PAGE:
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Tuesday, June 17, 2008

On Killing: The Psychological Cost of Learning to Kill in War and Society

On Killing: The Psychological Cost of Learning to Kill in War and Society

Dave Grossman
Publisher: Back Bay Books (November 1, 1996)
ISBN-10: 0316330116

I first became aware of On Killing when Tony Blauer referenced it at one of his PDR seminars, and have heard a fair amount of good press since then. It’s one of those books that martial artists/self-defense junkies seem to like to talk about, or at least, claim to have read, and I figured it was time I finally saw what all of the fuss is about.
On Killing is the first of Col. Grossman’s works on “killology”, which he defines as “the scholarly study of the destructive act, just as sexology is the scholarly study of the procreative act. In particular, killology focuses on the reactions of healthy people in killing circumstances (such as police and military in combat) and the factors that enable and restrain killing in these situations.)”

On Killing focuses primarily, but not exclusively, on examining the techniques and methodologies that militaries have used to condition soldiers to kill, and the effects of those techniques (and of killing) on the minds of soldiers. Grossman starts from the perspective that killing is something that most humans are naturally predisposed to avoid, and that it is only the influence of a variety of other factors that will compel human beings to kill under most circumstances. He cites a variety of sources, some of which are very convincing (a comparison of firing rates between soldiers in the second world war and in Vietnam, respectively), and some of which are wholly unconvincing (a passage in Vegitus [I think?] which seems to refer more to the difficulties of training people to fight in a technical manner than any revulsion to killing, particularly). The whole book, in fact, seems to flip-flop between some very well reasoned, well-thought out arguments, and some not so well supported assertions that, if not out of left field, are at least, not particularly compelling.

The last portion of the book is the most sudden turn, as Grossman suddenly veers from talking about the psychology of killing into talking about the dangers of violent videogames and television shows. I have to admit—it was very hard for me to approach this section with anything resembling an open mind; I have a huge problem with the mindset that blames videogames and movies for what often amounts to shitty parenting, and I have no sympathy for those parents who expected the television to raise their children, and are then unhappy with the results. At the same time, Grossman does make some convincing comparisons between certain types of games and the sort of “operant conditioning” used by the military, and I think it’s worth considering that he may at least be right about some of the effects of exposing children to these sorts of games and movies, which any sensible parent ought to consider.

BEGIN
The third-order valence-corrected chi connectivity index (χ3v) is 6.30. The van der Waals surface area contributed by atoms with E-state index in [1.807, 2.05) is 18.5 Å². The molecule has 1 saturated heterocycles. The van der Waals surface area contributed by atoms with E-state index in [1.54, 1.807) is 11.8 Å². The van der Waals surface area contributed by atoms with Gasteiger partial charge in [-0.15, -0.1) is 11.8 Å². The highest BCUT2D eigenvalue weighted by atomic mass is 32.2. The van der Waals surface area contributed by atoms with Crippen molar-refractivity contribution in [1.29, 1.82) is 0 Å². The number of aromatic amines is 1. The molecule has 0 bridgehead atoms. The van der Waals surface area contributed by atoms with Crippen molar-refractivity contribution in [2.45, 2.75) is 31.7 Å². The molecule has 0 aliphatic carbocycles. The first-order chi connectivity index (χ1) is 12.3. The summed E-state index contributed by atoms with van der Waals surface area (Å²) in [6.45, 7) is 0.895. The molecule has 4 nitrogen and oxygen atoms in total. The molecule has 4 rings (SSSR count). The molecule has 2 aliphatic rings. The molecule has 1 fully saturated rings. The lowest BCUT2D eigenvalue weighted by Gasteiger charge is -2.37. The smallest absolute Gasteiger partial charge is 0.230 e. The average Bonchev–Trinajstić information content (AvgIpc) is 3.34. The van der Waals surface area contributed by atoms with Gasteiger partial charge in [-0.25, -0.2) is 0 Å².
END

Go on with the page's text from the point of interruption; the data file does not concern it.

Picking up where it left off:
Ultimate, I find that I have the same issue with this book that I have with other, similar sorts of, “science for lay-people” books, which is that they seem to rely a lot on careful research and study, but don’t necessarily give you a lot of details about that research. The result is that you’re sometimes forced to take the author at his or her word about what a particular study proves, because they aren’t even showing you the parts of the study that serve to back up their point (never mind the parts that might refute it).

Still, it is a good, thought-provoking book, and is certainly worthwhile reading for anyone who is interested in the effects of learning to kill (and killing) on the human mind. There’s also some interesting discussion of how society treats its soldiers, which has a lot bearing on our current socio-political climate. Not a book for everyone, but definitely a worthwhile read.